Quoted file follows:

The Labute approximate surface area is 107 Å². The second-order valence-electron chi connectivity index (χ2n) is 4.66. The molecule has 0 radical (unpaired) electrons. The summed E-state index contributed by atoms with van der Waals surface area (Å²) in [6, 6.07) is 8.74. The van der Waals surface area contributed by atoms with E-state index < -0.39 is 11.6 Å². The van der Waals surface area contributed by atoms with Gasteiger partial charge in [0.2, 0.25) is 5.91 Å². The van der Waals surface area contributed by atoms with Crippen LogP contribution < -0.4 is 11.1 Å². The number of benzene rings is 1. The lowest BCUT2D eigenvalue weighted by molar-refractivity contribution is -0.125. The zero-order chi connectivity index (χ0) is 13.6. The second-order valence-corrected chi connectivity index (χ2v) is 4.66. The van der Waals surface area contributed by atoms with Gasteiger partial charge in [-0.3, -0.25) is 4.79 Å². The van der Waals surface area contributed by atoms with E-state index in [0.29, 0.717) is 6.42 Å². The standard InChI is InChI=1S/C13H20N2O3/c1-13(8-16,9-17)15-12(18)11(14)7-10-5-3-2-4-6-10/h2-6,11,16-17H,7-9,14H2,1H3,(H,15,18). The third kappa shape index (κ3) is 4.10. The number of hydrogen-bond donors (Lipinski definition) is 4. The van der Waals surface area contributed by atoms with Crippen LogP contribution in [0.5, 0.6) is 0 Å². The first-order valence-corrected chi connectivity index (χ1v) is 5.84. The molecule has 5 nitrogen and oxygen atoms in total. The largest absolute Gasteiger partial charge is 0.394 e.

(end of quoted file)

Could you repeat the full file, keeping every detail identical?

The Labute approximate surface area is 107 Å². The second-order valence-electron chi connectivity index (χ2n) is 4.66. The molecule has 0 radical (unpaired) electrons. The summed E-state index contributed by atoms with van der Waals surface area (Å²) in [6, 6.07) is 8.74. The van der Waals surface area contributed by atoms with E-state index < -0.39 is 11.6 Å². The van der Waals surface area contributed by atoms with Gasteiger partial charge in [0.2, 0.25) is 5.91 Å². The van der Waals surface area contributed by atoms with Crippen LogP contribution < -0.4 is 11.1 Å². The number of benzene rings is 1. The lowest BCUT2D eigenvalue weighted by molar-refractivity contribution is -0.125. The zero-order chi connectivity index (χ0) is 13.6. The second-order valence-corrected chi connectivity index (χ2v) is 4.66. The van der Waals surface area contributed by atoms with Gasteiger partial charge in [-0.3, -0.25) is 4.79 Å². The van der Waals surface area contributed by atoms with E-state index in [0.29, 0.717) is 6.42 Å². The standard InChI is InChI=1S/C13H20N2O3/c1-13(8-16,9-17)15-12(18)11(14)7-10-5-3-2-4-6-10/h2-6,11,16-17H,7-9,14H2,1H3,(H,15,18). The third kappa shape index (κ3) is 4.10. The number of hydrogen-bond donors (Lipinski definition) is 4. The van der Waals surface area contributed by atoms with Crippen LogP contribution in [0.5, 0.6) is 0 Å². The first-order valence-corrected chi connectivity index (χ1v) is 5.84. The molecule has 5 nitrogen and oxygen atoms in total. The largest absolute Gasteiger partial charge is 0.394 e.